E.L. Doctorow, who died on Tuesday at 84, was a former book editor who quit his job as publisher at the esteemed Dial Press in 1969 to concentrate on his own writing. His first three novels were well-received, but the novel that made his career was 1975’s Ragtime. In Doctorow’s wonderful Paris Review interview, published in 1986, he tells George Plimpton the origin of that novel’s remarkable opening chapter—the one you likely still remember, with its amused omniscient voice, which begins with the description of a three-story house in New Rochelle and perfectly encapsulates a certain blinkered view of the turn of the century:
Teddy Roosevelt was President. The population customarily gathered in great numbers either out of doors for parades, public concerts, fish fries, political picnics, social outings, or indoors in meeting halls, vaudeville theatres, operas, ballrooms. There seemed to be no entertainment that did not involve great swarms of people. Trains and steamers and trolleys moved them from one place to another. That was the style, that was the way people lived. Women were stouter then. They visited the fleet carrying white parasols. Everyone wore white in summer. Tennis racquets were hefty and the racquet faces elliptical. There was a lot of sexual fainting. There were no Negroes. There were no immigrants.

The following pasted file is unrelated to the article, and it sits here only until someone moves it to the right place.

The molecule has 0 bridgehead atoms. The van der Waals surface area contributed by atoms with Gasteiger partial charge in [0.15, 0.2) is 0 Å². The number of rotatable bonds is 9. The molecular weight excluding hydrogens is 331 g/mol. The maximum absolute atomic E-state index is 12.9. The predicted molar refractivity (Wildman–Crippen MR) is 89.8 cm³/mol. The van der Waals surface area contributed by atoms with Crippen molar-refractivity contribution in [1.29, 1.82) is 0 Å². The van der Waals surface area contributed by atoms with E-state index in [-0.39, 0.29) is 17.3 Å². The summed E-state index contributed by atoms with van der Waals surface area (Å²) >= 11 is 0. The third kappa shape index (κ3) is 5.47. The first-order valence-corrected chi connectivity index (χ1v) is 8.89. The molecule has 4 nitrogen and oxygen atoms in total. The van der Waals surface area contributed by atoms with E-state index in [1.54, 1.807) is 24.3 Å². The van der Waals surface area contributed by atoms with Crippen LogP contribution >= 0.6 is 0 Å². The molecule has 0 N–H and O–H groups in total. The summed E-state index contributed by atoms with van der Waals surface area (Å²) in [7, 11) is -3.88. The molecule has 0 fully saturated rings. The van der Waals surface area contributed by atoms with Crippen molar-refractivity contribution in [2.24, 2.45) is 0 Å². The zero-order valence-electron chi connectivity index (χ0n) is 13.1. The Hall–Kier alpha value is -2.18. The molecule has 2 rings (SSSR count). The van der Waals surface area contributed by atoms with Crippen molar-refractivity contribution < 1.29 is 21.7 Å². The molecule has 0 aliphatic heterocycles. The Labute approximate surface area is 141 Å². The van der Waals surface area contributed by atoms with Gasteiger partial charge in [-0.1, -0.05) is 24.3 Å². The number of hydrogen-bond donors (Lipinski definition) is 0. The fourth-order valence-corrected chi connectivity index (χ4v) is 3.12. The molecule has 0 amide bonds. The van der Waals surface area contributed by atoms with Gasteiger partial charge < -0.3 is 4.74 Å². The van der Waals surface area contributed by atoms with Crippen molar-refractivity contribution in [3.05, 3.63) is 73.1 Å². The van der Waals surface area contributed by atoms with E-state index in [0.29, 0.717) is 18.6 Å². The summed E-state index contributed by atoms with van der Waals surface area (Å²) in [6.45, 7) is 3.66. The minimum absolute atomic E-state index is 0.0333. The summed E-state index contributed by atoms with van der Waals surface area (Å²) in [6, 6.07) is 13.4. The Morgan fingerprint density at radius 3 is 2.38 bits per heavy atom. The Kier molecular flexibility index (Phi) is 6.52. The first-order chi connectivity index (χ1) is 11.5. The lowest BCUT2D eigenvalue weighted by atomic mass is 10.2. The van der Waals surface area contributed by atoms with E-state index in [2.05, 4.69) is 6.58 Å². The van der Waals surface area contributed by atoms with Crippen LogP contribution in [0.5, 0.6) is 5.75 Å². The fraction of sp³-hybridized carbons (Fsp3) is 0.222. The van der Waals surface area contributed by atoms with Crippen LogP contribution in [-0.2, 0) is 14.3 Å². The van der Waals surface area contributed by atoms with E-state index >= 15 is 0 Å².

How did Doctorow being writing the novel? Out of desperation, facing a blank page, he turned to a blank wall:
It’s a good reminder that books, even great books, don’t always come from divine inspiration. Sometimes they just come from writing something, anything.
Read J.D. Connors’ 2005 Slate review of The March and overview of Doctorow’s methods of historical fiction.